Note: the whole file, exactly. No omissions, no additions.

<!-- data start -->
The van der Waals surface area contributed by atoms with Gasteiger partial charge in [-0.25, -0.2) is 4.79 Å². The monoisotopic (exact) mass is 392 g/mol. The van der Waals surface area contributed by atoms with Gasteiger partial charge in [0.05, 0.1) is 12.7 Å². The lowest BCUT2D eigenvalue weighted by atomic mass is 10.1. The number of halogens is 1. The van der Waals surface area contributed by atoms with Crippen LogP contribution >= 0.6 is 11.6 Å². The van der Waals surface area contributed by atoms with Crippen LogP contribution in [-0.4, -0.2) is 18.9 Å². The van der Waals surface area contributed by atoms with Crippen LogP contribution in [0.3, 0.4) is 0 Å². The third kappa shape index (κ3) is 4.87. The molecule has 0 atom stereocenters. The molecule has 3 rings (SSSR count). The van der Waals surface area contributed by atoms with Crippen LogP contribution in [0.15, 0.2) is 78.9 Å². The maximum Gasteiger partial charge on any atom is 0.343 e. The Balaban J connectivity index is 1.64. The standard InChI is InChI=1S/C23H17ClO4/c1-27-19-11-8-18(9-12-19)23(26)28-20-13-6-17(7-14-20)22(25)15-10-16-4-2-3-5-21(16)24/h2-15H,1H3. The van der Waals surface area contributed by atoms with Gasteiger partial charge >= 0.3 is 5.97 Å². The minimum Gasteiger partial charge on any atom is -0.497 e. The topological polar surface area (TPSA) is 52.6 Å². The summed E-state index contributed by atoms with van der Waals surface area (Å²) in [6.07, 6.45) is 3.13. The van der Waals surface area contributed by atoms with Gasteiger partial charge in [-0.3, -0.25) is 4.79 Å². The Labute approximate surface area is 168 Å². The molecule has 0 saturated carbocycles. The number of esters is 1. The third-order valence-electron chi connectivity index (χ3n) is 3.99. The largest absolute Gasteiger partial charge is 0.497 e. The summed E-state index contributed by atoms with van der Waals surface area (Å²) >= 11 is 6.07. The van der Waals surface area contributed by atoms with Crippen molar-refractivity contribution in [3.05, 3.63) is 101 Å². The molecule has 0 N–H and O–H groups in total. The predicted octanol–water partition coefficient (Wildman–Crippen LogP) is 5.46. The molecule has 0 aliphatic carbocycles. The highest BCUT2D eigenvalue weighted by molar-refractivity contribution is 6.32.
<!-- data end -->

The van der Waals surface area contributed by atoms with Gasteiger partial charge in [-0.25, -0.2) is 4.79 Å². The monoisotopic (exact) mass is 392 g/mol. The van der Waals surface area contributed by atoms with Gasteiger partial charge in [0.05, 0.1) is 12.7 Å². The lowest BCUT2D eigenvalue weighted by atomic mass is 10.1. The number of halogens is 1. The van der Waals surface area contributed by atoms with Crippen LogP contribution >= 0.6 is 11.6 Å². The van der Waals surface area contributed by atoms with Crippen LogP contribution in [-0.4, -0.2) is 18.9 Å². The van der Waals surface area contributed by atoms with Crippen LogP contribution in [0.3, 0.4) is 0 Å². The third kappa shape index (κ3) is 4.87. The molecule has 0 atom stereocenters. The molecule has 3 rings (SSSR count). The van der Waals surface area contributed by atoms with Crippen LogP contribution in [0.15, 0.2) is 78.9 Å². The maximum Gasteiger partial charge on any atom is 0.343 e. The Balaban J connectivity index is 1.64. The standard InChI is InChI=1S/C23H17ClO4/c1-27-19-11-8-18(9-12-19)23(26)28-20-13-6-17(7-14-20)22(25)15-10-16-4-2-3-5-21(16)24/h2-15H,1H3. The van der Waals surface area contributed by atoms with Gasteiger partial charge >= 0.3 is 5.97 Å². The minimum Gasteiger partial charge on any atom is -0.497 e. The topological polar surface area (TPSA) is 52.6 Å². The summed E-state index contributed by atoms with van der Waals surface area (Å²) in [6.07, 6.45) is 3.13. The van der Waals surface area contributed by atoms with Gasteiger partial charge in [-0.3, -0.25) is 4.79 Å². The Labute approximate surface area is 168 Å². The molecule has 0 saturated carbocycles. The number of esters is 1. The third-order valence-electron chi connectivity index (χ3n) is 3.99. The largest absolute Gasteiger partial charge is 0.497 e. The summed E-state index contributed by atoms with van der Waals surface area (Å²) >= 11 is 6.07. The van der Waals surface area contributed by atoms with Crippen molar-refractivity contribution in [3.05, 3.63) is 101 Å². The molecule has 0 N–H and O–H groups in total. The predicted octanol–water partition coefficient (Wildman–Crippen LogP) is 5.46. The molecule has 0 aliphatic carbocycles. The highest BCUT2D eigenvalue weighted by molar-refractivity contribution is 6.32.